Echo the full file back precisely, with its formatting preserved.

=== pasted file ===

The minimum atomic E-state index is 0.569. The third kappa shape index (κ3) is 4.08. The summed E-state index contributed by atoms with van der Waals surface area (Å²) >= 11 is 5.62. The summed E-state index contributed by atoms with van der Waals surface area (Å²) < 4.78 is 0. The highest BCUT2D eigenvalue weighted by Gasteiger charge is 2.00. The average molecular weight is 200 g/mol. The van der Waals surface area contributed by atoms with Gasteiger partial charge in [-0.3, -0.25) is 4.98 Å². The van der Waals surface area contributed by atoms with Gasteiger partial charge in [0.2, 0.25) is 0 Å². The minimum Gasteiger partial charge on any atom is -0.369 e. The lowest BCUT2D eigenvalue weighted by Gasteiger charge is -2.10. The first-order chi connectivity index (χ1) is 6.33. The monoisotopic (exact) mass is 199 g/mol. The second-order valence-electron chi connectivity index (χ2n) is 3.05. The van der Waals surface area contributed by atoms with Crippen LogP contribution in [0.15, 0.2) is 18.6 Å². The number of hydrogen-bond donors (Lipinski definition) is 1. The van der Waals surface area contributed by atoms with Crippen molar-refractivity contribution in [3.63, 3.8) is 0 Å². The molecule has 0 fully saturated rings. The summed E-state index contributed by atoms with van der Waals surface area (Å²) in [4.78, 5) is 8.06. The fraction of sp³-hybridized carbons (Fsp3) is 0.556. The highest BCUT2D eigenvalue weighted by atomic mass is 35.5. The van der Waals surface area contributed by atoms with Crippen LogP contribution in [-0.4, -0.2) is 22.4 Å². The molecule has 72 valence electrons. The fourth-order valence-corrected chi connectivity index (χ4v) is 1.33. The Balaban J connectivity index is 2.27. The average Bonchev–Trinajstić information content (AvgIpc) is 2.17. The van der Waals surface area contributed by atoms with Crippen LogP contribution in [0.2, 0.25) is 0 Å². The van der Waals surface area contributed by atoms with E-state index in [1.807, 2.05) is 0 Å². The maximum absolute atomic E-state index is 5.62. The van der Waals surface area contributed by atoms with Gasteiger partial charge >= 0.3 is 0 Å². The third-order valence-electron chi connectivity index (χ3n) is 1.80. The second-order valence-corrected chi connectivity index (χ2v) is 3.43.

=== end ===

The minimum atomic E-state index is 0.569. The third kappa shape index (κ3) is 4.08. The summed E-state index contributed by atoms with van der Waals surface area (Å²) >= 11 is 5.62. The summed E-state index contributed by atoms with van der Waals surface area (Å²) < 4.78 is 0. The highest BCUT2D eigenvalue weighted by Gasteiger charge is 2.00. The average molecular weight is 200 g/mol. The van der Waals surface area contributed by atoms with Gasteiger partial charge in [-0.3, -0.25) is 4.98 Å². The van der Waals surface area contributed by atoms with Gasteiger partial charge in [0.2, 0.25) is 0 Å². The minimum Gasteiger partial charge on any atom is -0.369 e. The lowest BCUT2D eigenvalue weighted by Gasteiger charge is -2.10. The first-order chi connectivity index (χ1) is 6.33. The monoisotopic (exact) mass is 199 g/mol. The second-order valence-electron chi connectivity index (χ2n) is 3.05. The van der Waals surface area contributed by atoms with Crippen LogP contribution in [0.15, 0.2) is 18.6 Å². The number of hydrogen-bond donors (Lipinski definition) is 1. The van der Waals surface area contributed by atoms with Crippen molar-refractivity contribution in [3.63, 3.8) is 0 Å². The molecule has 0 fully saturated rings. The summed E-state index contributed by atoms with van der Waals surface area (Å²) in [4.78, 5) is 8.06. The fraction of sp³-hybridized carbons (Fsp3) is 0.556. The highest BCUT2D eigenvalue weighted by atomic mass is 35.5. The van der Waals surface area contributed by atoms with Crippen LogP contribution in [-0.4, -0.2) is 22.4 Å². The molecule has 72 valence electrons. The fourth-order valence-corrected chi connectivity index (χ4v) is 1.33. The Balaban J connectivity index is 2.27. The average Bonchev–Trinajstić information content (AvgIpc) is 2.17. The van der Waals surface area contributed by atoms with Crippen LogP contribution in [0.2, 0.25) is 0 Å². The van der Waals surface area contributed by atoms with E-state index in [1.807, 2.05) is 0 Å². The maximum absolute atomic E-state index is 5.62. The van der Waals surface area contributed by atoms with Gasteiger partial charge >= 0.3 is 0 Å². The third-order valence-electron chi connectivity index (χ3n) is 1.80. The second-order valence-corrected chi connectivity index (χ2v) is 3.43.